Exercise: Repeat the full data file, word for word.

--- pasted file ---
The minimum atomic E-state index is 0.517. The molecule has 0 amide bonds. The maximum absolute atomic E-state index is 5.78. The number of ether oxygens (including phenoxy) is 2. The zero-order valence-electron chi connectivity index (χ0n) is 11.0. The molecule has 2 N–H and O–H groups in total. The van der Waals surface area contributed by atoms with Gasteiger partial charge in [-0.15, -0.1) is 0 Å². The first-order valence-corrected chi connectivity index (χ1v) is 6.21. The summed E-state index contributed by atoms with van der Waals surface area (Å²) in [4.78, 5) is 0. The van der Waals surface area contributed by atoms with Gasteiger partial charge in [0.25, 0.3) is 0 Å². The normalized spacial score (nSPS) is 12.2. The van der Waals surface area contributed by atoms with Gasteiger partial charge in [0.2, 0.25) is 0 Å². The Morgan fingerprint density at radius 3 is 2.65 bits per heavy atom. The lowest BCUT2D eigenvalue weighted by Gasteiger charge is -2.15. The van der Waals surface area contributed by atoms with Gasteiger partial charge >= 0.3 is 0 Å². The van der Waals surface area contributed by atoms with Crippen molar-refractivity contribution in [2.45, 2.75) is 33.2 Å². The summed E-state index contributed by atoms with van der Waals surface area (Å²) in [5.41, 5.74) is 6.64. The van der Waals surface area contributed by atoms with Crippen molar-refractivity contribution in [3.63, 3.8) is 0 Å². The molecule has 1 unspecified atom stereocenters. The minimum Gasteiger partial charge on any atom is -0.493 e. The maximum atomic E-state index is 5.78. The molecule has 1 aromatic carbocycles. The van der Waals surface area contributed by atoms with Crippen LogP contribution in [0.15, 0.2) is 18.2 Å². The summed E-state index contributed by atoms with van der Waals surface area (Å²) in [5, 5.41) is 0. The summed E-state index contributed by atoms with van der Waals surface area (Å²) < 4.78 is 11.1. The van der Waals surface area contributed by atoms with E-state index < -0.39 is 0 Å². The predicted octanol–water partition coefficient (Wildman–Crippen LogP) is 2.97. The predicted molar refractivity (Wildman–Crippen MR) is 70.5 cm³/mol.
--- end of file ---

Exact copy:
The minimum atomic E-state index is 0.517. The molecule has 0 amide bonds. The maximum absolute atomic E-state index is 5.78. The number of ether oxygens (including phenoxy) is 2. The zero-order valence-electron chi connectivity index (χ0n) is 11.0. The molecule has 2 N–H and O–H groups in total. The van der Waals surface area contributed by atoms with Gasteiger partial charge in [-0.15, -0.1) is 0 Å². The first-order valence-corrected chi connectivity index (χ1v) is 6.21. The summed E-state index contributed by atoms with van der Waals surface area (Å²) in [4.78, 5) is 0. The van der Waals surface area contributed by atoms with Gasteiger partial charge in [0.25, 0.3) is 0 Å². The normalized spacial score (nSPS) is 12.2. The van der Waals surface area contributed by atoms with Gasteiger partial charge in [0.2, 0.25) is 0 Å². The Morgan fingerprint density at radius 3 is 2.65 bits per heavy atom. The lowest BCUT2D eigenvalue weighted by Gasteiger charge is -2.15. The van der Waals surface area contributed by atoms with Gasteiger partial charge >= 0.3 is 0 Å². The van der Waals surface area contributed by atoms with Crippen molar-refractivity contribution in [2.45, 2.75) is 33.2 Å². The summed E-state index contributed by atoms with van der Waals surface area (Å²) in [5.41, 5.74) is 6.64. The van der Waals surface area contributed by atoms with Crippen molar-refractivity contribution in [3.63, 3.8) is 0 Å². The molecule has 1 unspecified atom stereocenters. The minimum Gasteiger partial charge on any atom is -0.493 e. The maximum atomic E-state index is 5.78. The molecule has 1 aromatic carbocycles. The van der Waals surface area contributed by atoms with Crippen LogP contribution in [0.15, 0.2) is 18.2 Å². The summed E-state index contributed by atoms with van der Waals surface area (Å²) in [5, 5.41) is 0. The summed E-state index contributed by atoms with van der Waals surface area (Å²) < 4.78 is 11.1. The van der Waals surface area contributed by atoms with E-state index < -0.39 is 0 Å². The predicted octanol–water partition coefficient (Wildman–Crippen LogP) is 2.97. The predicted molar refractivity (Wildman–Crippen MR) is 70.5 cm³/mol.